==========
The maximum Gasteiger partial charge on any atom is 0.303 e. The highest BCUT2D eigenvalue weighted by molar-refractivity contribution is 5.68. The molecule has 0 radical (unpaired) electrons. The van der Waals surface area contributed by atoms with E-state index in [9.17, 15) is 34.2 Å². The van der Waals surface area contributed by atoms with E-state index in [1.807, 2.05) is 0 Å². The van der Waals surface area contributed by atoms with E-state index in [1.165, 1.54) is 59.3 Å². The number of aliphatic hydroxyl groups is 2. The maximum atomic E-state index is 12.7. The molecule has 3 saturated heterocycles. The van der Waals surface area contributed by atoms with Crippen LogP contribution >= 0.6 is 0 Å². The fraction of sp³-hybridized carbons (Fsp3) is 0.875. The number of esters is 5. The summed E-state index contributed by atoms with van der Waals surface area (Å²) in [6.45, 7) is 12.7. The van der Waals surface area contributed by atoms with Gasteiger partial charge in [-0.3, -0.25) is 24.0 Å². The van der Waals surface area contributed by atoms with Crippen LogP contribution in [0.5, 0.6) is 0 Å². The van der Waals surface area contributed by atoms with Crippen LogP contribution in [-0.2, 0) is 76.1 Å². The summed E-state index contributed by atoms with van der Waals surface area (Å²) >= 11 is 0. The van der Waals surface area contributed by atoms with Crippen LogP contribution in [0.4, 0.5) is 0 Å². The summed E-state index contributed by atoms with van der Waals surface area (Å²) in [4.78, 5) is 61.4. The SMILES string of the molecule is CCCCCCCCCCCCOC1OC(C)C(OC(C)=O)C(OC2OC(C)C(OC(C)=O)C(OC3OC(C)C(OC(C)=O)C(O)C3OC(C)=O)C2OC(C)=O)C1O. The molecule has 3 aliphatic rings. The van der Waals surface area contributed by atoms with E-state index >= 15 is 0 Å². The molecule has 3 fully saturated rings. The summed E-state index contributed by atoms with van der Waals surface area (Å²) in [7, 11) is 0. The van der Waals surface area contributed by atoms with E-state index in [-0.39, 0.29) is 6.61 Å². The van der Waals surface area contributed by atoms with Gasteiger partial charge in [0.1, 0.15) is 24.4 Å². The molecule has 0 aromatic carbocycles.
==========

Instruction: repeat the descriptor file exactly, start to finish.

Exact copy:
The maximum Gasteiger partial charge on any atom is 0.303 e. The highest BCUT2D eigenvalue weighted by molar-refractivity contribution is 5.68. The molecule has 0 radical (unpaired) electrons. The van der Waals surface area contributed by atoms with E-state index in [9.17, 15) is 34.2 Å². The van der Waals surface area contributed by atoms with E-state index in [1.807, 2.05) is 0 Å². The van der Waals surface area contributed by atoms with E-state index in [1.165, 1.54) is 59.3 Å². The number of aliphatic hydroxyl groups is 2. The maximum atomic E-state index is 12.7. The molecule has 3 saturated heterocycles. The van der Waals surface area contributed by atoms with Crippen LogP contribution >= 0.6 is 0 Å². The fraction of sp³-hybridized carbons (Fsp3) is 0.875. The number of esters is 5. The summed E-state index contributed by atoms with van der Waals surface area (Å²) in [6.45, 7) is 12.7. The van der Waals surface area contributed by atoms with Gasteiger partial charge in [-0.3, -0.25) is 24.0 Å². The van der Waals surface area contributed by atoms with Crippen LogP contribution in [0.5, 0.6) is 0 Å². The van der Waals surface area contributed by atoms with Crippen LogP contribution in [-0.2, 0) is 76.1 Å². The summed E-state index contributed by atoms with van der Waals surface area (Å²) >= 11 is 0. The van der Waals surface area contributed by atoms with Crippen LogP contribution in [0.4, 0.5) is 0 Å². The summed E-state index contributed by atoms with van der Waals surface area (Å²) in [4.78, 5) is 61.4. The SMILES string of the molecule is CCCCCCCCCCCCOC1OC(C)C(OC(C)=O)C(OC2OC(C)C(OC(C)=O)C(OC3OC(C)C(OC(C)=O)C(O)C3OC(C)=O)C2OC(C)=O)C1O. The molecule has 3 aliphatic rings. The van der Waals surface area contributed by atoms with E-state index >= 15 is 0 Å². The molecule has 3 fully saturated rings. The summed E-state index contributed by atoms with van der Waals surface area (Å²) in [7, 11) is 0. The van der Waals surface area contributed by atoms with E-state index in [-0.39, 0.29) is 6.61 Å². The van der Waals surface area contributed by atoms with Gasteiger partial charge in [0.1, 0.15) is 24.4 Å². The molecule has 0 aromatic carbocycles.